Clinical animal behaviourists should practice patience when coaching owners on how to correct aggressive behaviour in dogs, according to new research out of the University of Bristol.
The study, which looks at factors that influence how owners correct aggressive behaviours in their pets, found the effectiveness of behaviour modification techniques recommended by animal experts largely depends on an owner’s confidence to apply the methods successfully, as well as their certainty the system works.
“Our findings highlight the need for behaviourists to offer practical support to owners, to demonstrate the effectiveness of reward-based training, and to provide them with an opportunity to practice under expert guidance so they feel confident in their ability to use the techniques before attempting to apply them independently,” says Emily Blackwell, PhD, B.Sc., FHEA, director of companion animal population health at the Bristol Veterinary School.
The study’s goal was to determine what influences a dog owner’s decision to use punishment-based methods instead of positive reinforcement-based behaviour modification techniques to curb aggression. Specifically, researchers wanted to explore whether theoretical models and psychological concepts used in other contexts could help them understand this issue.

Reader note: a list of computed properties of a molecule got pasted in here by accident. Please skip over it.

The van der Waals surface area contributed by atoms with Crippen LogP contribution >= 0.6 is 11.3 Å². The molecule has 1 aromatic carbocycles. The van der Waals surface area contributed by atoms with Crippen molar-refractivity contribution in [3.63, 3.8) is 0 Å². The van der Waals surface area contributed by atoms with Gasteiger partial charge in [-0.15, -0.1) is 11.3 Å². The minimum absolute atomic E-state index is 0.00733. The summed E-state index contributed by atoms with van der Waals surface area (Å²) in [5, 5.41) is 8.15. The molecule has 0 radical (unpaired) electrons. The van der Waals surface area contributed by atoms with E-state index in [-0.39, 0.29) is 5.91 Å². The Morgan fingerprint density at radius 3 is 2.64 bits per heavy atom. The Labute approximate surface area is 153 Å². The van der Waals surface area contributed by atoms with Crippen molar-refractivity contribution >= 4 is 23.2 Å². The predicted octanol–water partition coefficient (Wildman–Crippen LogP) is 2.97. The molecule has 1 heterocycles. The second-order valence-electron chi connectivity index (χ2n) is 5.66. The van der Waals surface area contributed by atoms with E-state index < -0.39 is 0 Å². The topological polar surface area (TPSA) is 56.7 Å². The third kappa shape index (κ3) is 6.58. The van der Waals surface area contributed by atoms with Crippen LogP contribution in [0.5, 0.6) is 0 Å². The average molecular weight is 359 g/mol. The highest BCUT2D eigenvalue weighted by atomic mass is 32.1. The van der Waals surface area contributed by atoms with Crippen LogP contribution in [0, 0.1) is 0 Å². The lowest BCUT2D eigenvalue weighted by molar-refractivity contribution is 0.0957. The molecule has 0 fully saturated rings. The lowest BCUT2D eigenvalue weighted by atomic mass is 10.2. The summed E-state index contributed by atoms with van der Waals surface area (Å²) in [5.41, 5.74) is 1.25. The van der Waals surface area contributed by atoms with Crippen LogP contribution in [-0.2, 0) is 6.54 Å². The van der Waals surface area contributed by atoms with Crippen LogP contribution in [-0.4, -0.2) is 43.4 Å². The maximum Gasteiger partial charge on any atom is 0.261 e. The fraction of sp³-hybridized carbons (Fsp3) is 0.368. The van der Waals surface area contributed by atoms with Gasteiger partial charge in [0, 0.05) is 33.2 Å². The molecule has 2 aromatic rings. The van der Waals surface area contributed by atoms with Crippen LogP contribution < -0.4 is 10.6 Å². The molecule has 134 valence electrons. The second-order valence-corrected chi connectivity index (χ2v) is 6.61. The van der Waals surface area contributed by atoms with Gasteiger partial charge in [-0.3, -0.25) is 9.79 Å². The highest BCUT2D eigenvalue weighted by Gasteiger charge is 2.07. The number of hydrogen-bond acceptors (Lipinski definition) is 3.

Further, the research identified the potential for extreme negative emotional responses and feelings of failure experienced by owners in situations where their dog reacts aggressively toward people or other dogs.
“The study also shows the emotional impact attempting to manage a reactive dog can have, with its associated ups and downs,” Dr. Blackwell adds. “It is therefore important for practitioners to consider the well-being of the owner as well as the dog, including the potential implications of this, when helping them along their journey.”
The study, researchers say, provides a foundation for future studies exploring the influence of different psychological factors on a person’s decision to use positive reinforcement techniques to manage aggressive behaviour.
“The majority of research on companion animal behaviour has focused on the behaviour of the animal itself, rather than the behaviour of the owner,” says Emma Williams, PhD, B.Sc., vice-chancellor fellow in digital innovation and well-being at the university’s School of Psychological Science. “We believe this is the first time psychological theories exploring how people respond to threatening situations, such as protection motivation theory, have been applied to understand people’s interactions with their pets.”